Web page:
A deep dive into the death of a man without a home after police responded to his broken down car
what do the lack of affordable housing, the practice of tasing and the criminalization of homelessness all have to do with one Oregon mans death - your Friday Long Read from High Country News
Did James Plymell need to die? How homelessness is criminalized in small cities and towns across the West.
In 2019, an estimated 568,000 people in the U.S. experienced homelessness. And the issue is particularly severe on the West Coast: In California, Oregon and Washington, in 2019, 29 to 38 people per 10,000 were homeless; those three states, along with the District of Columbia, New York and Hawaii, had the highest rates of homelessness nationwide.
In Albany, a town of 53,000 people, local police knew Plymell well: who he was, who he wasn’t, and how he acted around law enforcement. Between 2012 and 2019, the department ticketed, cited or arrested him about once per month on average. High Country News reviewed a list of 103 incidents during that time and found no mention of weapons, no record of violence. Plymell’s crimes involved sleeping in public parks, littering, drinking in public or being intoxicated — the kind of infractions that housing advocates and legal experts say cities and towns use to criminalize homelessness, poverty, addiction and the behavior of people with mental health issues.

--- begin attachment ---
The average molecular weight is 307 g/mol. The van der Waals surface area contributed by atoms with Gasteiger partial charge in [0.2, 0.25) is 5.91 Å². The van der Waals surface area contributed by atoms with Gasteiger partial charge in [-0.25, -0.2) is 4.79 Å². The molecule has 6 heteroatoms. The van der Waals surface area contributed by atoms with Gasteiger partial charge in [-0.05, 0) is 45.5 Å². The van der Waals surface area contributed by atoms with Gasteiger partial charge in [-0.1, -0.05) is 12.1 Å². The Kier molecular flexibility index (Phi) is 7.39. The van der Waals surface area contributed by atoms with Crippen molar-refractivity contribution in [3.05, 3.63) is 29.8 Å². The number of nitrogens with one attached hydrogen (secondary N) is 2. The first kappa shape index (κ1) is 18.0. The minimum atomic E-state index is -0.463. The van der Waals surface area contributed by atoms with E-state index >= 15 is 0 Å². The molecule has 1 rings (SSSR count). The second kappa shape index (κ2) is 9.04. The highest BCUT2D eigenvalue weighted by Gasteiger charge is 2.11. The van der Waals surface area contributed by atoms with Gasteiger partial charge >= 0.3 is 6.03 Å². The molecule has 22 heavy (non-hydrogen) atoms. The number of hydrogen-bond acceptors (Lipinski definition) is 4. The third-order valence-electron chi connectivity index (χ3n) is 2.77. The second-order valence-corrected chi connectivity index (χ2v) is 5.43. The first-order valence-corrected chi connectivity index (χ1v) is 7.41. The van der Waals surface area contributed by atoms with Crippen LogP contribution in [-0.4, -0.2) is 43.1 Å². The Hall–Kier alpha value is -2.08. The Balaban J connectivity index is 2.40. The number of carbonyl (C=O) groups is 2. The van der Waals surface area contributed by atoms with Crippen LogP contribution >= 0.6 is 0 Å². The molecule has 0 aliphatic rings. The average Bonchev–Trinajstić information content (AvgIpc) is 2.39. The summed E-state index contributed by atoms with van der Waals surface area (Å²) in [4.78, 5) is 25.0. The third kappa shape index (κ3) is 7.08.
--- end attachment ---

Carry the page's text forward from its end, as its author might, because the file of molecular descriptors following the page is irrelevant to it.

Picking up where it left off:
“The rate of interactions between cops and homeless people is fucking astronomical,” Paul Boden, WRAP’s director, said. “Sleeping, sitting and standing still, by massive percentages, were the top three criminal offenses people are being hit with. Sleeping, sitting and standing still — who doesn’t do that?”
The struggle had lasted just over four minutes; a swarm of officers new to the scene now gathered, performing CPR until local medics arrived. They worked on Plymell for 20 minutes. But the man — who minutes before had been simply a person stranded on the side of the road — was pronounced dead at 8:51 a.m.
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